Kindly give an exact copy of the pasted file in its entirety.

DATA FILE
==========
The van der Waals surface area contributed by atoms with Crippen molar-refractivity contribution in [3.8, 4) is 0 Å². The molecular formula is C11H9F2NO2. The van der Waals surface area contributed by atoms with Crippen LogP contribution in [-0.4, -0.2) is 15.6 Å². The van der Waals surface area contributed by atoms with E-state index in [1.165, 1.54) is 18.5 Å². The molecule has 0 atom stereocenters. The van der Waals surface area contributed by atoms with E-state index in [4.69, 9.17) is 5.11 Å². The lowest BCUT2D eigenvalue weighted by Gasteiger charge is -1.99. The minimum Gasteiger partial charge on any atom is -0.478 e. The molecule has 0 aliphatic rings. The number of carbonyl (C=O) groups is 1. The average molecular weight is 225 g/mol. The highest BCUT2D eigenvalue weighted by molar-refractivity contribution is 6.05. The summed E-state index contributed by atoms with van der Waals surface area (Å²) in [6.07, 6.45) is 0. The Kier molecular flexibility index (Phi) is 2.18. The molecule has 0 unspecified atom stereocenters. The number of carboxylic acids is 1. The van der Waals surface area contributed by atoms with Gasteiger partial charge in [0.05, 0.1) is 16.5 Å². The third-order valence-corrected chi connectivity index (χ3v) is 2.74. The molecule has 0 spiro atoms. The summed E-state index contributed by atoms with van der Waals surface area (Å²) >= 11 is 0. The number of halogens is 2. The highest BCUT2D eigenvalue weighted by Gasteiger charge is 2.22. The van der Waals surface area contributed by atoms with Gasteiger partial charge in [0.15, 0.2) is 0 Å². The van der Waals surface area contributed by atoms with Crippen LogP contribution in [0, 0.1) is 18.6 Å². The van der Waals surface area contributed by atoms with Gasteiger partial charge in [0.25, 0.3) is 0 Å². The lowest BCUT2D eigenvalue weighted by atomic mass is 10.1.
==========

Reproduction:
The van der Waals surface area contributed by atoms with Crippen molar-refractivity contribution in [3.8, 4) is 0 Å². The molecular formula is C11H9F2NO2. The van der Waals surface area contributed by atoms with Crippen LogP contribution in [-0.4, -0.2) is 15.6 Å². The van der Waals surface area contributed by atoms with E-state index in [1.165, 1.54) is 18.5 Å². The molecule has 0 atom stereocenters. The van der Waals surface area contributed by atoms with E-state index in [4.69, 9.17) is 5.11 Å². The lowest BCUT2D eigenvalue weighted by Gasteiger charge is -1.99. The minimum Gasteiger partial charge on any atom is -0.478 e. The molecule has 0 aliphatic rings. The number of carbonyl (C=O) groups is 1. The average molecular weight is 225 g/mol. The highest BCUT2D eigenvalue weighted by molar-refractivity contribution is 6.05. The summed E-state index contributed by atoms with van der Waals surface area (Å²) in [6.07, 6.45) is 0. The Kier molecular flexibility index (Phi) is 2.18. The molecule has 0 unspecified atom stereocenters. The number of carboxylic acids is 1. The van der Waals surface area contributed by atoms with Gasteiger partial charge in [0.05, 0.1) is 16.5 Å². The third-order valence-corrected chi connectivity index (χ3v) is 2.74. The molecule has 0 spiro atoms. The summed E-state index contributed by atoms with van der Waals surface area (Å²) >= 11 is 0. The number of halogens is 2. The highest BCUT2D eigenvalue weighted by Gasteiger charge is 2.22. The van der Waals surface area contributed by atoms with Gasteiger partial charge in [0.15, 0.2) is 0 Å². The van der Waals surface area contributed by atoms with Crippen LogP contribution in [0, 0.1) is 18.6 Å². The van der Waals surface area contributed by atoms with Gasteiger partial charge in [0.25, 0.3) is 0 Å². The lowest BCUT2D eigenvalue weighted by atomic mass is 10.1.